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Some Kudos for Google! Google blogged "How to avoid getting hooked" -- better late than never

Google deserves some bona fide kudos from me for blogging yesterday with some very sound and practical advice about how their users or anyone who reads their blog - could avoid getting hooked/scammed by fraudsters.

  • As a consumer, I learned a couple of new tips to better protect myself from phishing fraud.
  • The advice was clear, practical, informative and useful.

However, I was surprised that they did not choose to link to other sites in and out of government that could also be useful to consumers looking to protect themselves better.

I was also surprised it took a month for Google to say anything about how users could better protect themselves from new fraud scams that were exploiting weaknesses in Google's search engine protections so that Google was unwittingly offering up scam pages as part of their search results.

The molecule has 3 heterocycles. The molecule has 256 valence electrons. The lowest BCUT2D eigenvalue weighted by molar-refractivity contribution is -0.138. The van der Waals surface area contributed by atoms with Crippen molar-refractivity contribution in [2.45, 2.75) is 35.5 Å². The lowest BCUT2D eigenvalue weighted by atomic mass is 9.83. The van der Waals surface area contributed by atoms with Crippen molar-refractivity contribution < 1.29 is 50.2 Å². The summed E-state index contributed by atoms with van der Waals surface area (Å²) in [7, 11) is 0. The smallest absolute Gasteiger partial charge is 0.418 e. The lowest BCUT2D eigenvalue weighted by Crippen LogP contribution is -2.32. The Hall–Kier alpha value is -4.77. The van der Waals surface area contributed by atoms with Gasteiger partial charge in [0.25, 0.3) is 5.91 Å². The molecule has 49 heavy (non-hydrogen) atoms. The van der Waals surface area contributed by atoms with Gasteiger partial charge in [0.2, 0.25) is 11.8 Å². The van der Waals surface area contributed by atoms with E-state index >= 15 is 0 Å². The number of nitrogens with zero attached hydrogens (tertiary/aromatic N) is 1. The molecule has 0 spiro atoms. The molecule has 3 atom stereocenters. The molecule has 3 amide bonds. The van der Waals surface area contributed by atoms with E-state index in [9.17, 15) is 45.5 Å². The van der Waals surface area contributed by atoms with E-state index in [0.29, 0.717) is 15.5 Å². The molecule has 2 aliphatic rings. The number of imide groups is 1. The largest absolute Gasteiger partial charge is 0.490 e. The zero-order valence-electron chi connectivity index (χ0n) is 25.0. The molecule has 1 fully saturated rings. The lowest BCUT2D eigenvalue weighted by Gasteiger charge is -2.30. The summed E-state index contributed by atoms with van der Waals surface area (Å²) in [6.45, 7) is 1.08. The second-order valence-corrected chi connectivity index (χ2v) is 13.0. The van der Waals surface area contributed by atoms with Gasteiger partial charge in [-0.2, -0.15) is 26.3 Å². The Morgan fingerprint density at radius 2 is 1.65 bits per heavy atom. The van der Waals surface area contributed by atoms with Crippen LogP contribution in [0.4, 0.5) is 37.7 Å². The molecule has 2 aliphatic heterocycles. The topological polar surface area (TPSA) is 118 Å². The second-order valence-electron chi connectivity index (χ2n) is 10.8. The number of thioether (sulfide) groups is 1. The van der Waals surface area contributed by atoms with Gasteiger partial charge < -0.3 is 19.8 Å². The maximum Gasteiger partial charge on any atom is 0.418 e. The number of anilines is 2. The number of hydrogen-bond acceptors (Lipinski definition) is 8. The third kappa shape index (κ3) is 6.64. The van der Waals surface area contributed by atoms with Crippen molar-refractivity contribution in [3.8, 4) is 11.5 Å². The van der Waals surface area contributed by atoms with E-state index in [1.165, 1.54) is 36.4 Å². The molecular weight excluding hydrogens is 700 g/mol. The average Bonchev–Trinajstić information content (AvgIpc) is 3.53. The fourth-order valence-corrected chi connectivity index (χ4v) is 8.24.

• USA Today reporters Byron Acohido and Jonathan Swartz first broke this story. Their in-depth knowledge on this subject comes from their co-authorship of a great book: Zero Day Threat.
  • I blogged four times: here, here, here and here this month -- about how Google was not informing its users that they were at much greater risk of fraud than before -- so they could better protect themselves.

Lastly, I am not surprised to learn that Google is now run by lawyers and not those concerned with Google's users interests at heart. 

  • Taking a month to release an oblique consumer education piece on fraud, through Google's blog tells us a few things:
    • Google is incapable of informing the their users promptly of heightened risk.
    • Google is interested in doing the minimum necessary to give themselves legal and political cover that they are not totally "ostrich-ing" on the increased risk to their users from bad guys.
      • If Google was really interested in protecting the users actually at risk, they would include a warning label or tag near their search bar or on the pages where they suspect there may be compromised search results/links.  

Google's blog post was well done as far as it went. It did little to protect most of its users.